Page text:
We were hospitably received at the Frank convent of St. Nicodemus, the brethren of which are now reduced to three Spanish Franciscans. These were Carlists, and appeared very anxious to hear news from their native country. This convent was destroyed by the Turks after Napoleon's invasion, and the body of the only monk found in it was cut in four pieces! It is a large building, and has very good accommodation, perhaps the best in Palestine; but as it was Lent, we had to procure every eatable in the town, though one of the Padres had no objection to assist our servants in cooking.

After our arrival, and while dinner was preparing, we walked to the Martyr's Tower,* situated about a quarter of a mile from the town. We found it attached to a building of great extent, consisting of rows of Gothic arches, like cloisters. On proceeding through the ruins, we found that there was as much of the building under ground as what appeared above the surface, and of a similar construction. This square building itself has

* It has received this name from the traditionary account of a number of the martyrs of Sebasti, in Armenia, being buried under its walls. The Mooslims, however, affirm that St. George is interred beneath it. Mejr ed-Diu, an Arabic historian of 1495, states (and probably this is the truth) that one of the Egyptian Kaleefs built a mosque here in 1310 A.D. with a tall slender tower or minaret attached to it. Some modern writers believe this tower to be that minaret.

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much the appearance of one of our old cathedral towers, and the view from the top of it was very splendid. A large marble slab, containing a long Arabic inscription, is placed over the door, but it obviously looks as if it had been inserted at a period subsequent to the original erection of the tower. In the centre of this large enclosure is a small domed structure, resembling a mosque. The whole is now a complete ruin, and is equally neglected by Christian and Mohammadan.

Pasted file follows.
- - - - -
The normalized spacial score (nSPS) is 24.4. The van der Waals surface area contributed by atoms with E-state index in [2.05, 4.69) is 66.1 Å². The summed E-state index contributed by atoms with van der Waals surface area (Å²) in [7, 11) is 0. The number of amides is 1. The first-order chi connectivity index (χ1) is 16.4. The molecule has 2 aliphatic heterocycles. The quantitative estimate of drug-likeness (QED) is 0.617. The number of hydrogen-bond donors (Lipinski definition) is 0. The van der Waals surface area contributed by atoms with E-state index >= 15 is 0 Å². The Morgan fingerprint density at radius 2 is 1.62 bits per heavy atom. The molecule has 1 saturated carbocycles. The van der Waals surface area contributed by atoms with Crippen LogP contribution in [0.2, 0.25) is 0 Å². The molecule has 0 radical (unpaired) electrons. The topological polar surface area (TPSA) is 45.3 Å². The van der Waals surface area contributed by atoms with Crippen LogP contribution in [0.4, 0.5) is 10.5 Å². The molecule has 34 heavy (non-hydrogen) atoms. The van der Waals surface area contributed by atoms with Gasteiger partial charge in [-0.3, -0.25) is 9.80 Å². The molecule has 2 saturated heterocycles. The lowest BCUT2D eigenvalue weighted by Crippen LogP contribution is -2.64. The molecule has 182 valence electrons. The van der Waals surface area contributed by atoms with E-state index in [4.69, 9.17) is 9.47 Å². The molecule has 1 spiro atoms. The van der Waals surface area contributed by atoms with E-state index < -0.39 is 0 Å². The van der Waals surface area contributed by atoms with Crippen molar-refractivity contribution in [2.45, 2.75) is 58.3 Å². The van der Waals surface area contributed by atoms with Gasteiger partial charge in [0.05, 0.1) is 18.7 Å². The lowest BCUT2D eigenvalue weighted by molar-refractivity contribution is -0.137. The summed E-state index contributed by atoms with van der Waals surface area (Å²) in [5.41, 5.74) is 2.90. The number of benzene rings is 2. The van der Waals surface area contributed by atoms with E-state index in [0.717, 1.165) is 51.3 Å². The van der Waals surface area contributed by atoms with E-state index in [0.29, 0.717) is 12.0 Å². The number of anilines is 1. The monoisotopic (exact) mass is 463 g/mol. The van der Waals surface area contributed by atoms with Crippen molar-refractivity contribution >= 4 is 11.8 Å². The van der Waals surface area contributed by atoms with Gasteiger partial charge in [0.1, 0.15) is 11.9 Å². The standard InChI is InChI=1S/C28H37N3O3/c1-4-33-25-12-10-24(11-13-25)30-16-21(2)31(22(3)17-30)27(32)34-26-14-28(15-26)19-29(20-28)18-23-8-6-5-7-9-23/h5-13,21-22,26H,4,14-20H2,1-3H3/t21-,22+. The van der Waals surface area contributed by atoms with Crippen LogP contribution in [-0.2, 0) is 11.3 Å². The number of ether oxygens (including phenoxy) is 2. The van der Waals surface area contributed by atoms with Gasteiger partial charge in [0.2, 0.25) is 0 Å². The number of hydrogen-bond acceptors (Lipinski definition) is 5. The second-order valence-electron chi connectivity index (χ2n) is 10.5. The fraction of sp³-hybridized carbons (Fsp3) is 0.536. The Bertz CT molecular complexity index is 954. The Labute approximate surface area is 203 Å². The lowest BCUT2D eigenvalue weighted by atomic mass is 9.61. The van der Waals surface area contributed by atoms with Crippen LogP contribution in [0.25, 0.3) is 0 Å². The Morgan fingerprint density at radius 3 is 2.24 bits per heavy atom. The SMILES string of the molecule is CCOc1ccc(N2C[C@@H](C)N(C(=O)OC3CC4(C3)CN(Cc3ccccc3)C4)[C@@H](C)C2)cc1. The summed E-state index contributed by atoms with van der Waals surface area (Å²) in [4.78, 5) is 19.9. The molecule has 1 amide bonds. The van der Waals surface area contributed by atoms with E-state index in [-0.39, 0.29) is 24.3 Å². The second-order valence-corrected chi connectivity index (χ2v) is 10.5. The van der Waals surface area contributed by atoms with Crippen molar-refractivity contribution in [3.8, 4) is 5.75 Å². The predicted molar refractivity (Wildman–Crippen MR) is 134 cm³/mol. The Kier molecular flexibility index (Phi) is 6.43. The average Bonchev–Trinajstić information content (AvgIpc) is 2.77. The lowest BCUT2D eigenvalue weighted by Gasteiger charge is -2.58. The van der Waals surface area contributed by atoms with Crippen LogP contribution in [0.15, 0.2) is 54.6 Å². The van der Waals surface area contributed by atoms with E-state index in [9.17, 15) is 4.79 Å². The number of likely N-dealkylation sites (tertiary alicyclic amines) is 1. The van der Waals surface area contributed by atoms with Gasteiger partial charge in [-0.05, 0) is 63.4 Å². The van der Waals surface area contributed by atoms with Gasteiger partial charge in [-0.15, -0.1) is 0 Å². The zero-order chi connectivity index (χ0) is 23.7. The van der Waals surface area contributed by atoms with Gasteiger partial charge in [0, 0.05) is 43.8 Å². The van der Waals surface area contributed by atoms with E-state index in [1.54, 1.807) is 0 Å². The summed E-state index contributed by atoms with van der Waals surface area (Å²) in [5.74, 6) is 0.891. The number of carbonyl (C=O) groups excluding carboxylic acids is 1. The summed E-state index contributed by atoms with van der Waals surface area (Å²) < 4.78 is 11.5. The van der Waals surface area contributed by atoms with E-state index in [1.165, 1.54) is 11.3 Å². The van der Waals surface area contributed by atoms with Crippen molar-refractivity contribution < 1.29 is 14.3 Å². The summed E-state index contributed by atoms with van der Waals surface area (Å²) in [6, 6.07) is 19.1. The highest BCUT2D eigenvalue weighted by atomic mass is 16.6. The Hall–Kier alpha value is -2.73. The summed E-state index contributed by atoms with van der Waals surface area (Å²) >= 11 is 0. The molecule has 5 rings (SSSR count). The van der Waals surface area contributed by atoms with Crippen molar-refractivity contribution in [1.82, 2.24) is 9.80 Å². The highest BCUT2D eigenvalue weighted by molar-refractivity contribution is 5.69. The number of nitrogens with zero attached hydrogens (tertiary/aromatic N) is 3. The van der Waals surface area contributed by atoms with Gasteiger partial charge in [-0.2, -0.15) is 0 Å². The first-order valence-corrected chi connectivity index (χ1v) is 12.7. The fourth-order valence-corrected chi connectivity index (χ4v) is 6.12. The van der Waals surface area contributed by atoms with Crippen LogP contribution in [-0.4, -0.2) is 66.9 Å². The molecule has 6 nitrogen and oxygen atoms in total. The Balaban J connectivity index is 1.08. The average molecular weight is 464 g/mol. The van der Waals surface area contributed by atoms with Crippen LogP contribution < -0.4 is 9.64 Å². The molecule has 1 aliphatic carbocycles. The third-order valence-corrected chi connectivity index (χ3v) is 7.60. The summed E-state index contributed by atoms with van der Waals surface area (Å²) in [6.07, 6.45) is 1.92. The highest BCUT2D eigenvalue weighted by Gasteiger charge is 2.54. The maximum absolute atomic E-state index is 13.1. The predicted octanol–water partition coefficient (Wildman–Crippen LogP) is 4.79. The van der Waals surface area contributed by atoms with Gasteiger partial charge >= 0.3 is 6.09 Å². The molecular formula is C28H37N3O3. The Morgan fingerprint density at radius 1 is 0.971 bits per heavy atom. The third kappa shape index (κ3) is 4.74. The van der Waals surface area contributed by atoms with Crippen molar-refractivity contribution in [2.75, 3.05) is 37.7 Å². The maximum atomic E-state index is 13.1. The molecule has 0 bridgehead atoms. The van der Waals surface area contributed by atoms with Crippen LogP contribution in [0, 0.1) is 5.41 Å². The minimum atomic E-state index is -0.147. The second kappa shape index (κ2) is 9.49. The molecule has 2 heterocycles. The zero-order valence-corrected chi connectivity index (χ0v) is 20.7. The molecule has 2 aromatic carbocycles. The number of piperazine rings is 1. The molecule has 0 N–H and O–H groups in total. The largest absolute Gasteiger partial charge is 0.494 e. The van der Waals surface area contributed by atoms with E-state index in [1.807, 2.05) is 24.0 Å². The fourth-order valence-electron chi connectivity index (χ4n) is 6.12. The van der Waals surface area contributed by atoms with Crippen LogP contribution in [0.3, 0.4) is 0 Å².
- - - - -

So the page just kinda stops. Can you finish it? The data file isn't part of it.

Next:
The town, from not being enclosed with a wall, and its suburbs being thickly wooded, with several palm and other large trees growing among the houses, has a rural air, but the streets and bazaars are miserable in the extreme. The principal trade seemed to be in shoes and fruit, two very necessary comforts for the pilgrims, who generally rest here for the night. The fruit, which a bounteous Providence here supplies in rich abundance, forms not only a grateful refreshment, but a considerable portion of the food of those people. In addition to the justly celebrated water melons and pomegranates, grown at Jaffa, we procured some very fine sweet lemons, the only ones I had seen since we left Portugal. In the vicinity of the town are some very large cisterns, which (as every thing here must have a name and legend attached to it) are said to have been constructed by St. Helena. At the time we visited them we had an opportunity of seeing the troops of Ibrahim Basha, who were exercising in the neighbourhood. They were all young Egyptians, and I have seldom seen soldiers who appeared in better health and spirits ; they manœuvred with astonishing exactness and rapidity. Returning to the convent, it was some time before we could gain admittance, as the fathers were at their evening worship in a small adjoining chapel, which does not deserve any particular notice. The only means of access to the convent is by a small, low, and iron-studded door, like that which usually forms the entrance to a dungeon. The walls are of a great height, and all such buildings in Palestine resemble, in external appearance, fortifications, more than places of religious worship. It was, however, necessary that they should be constructed in this manner, in order to protect the harmless, inoffensive inmates from the incursions of the predatory Arabs, whose attacks, up to the period of the Egyptian invasion, were unceasing. Since that period, however, the very name of Ibrahim Basha is sufficient to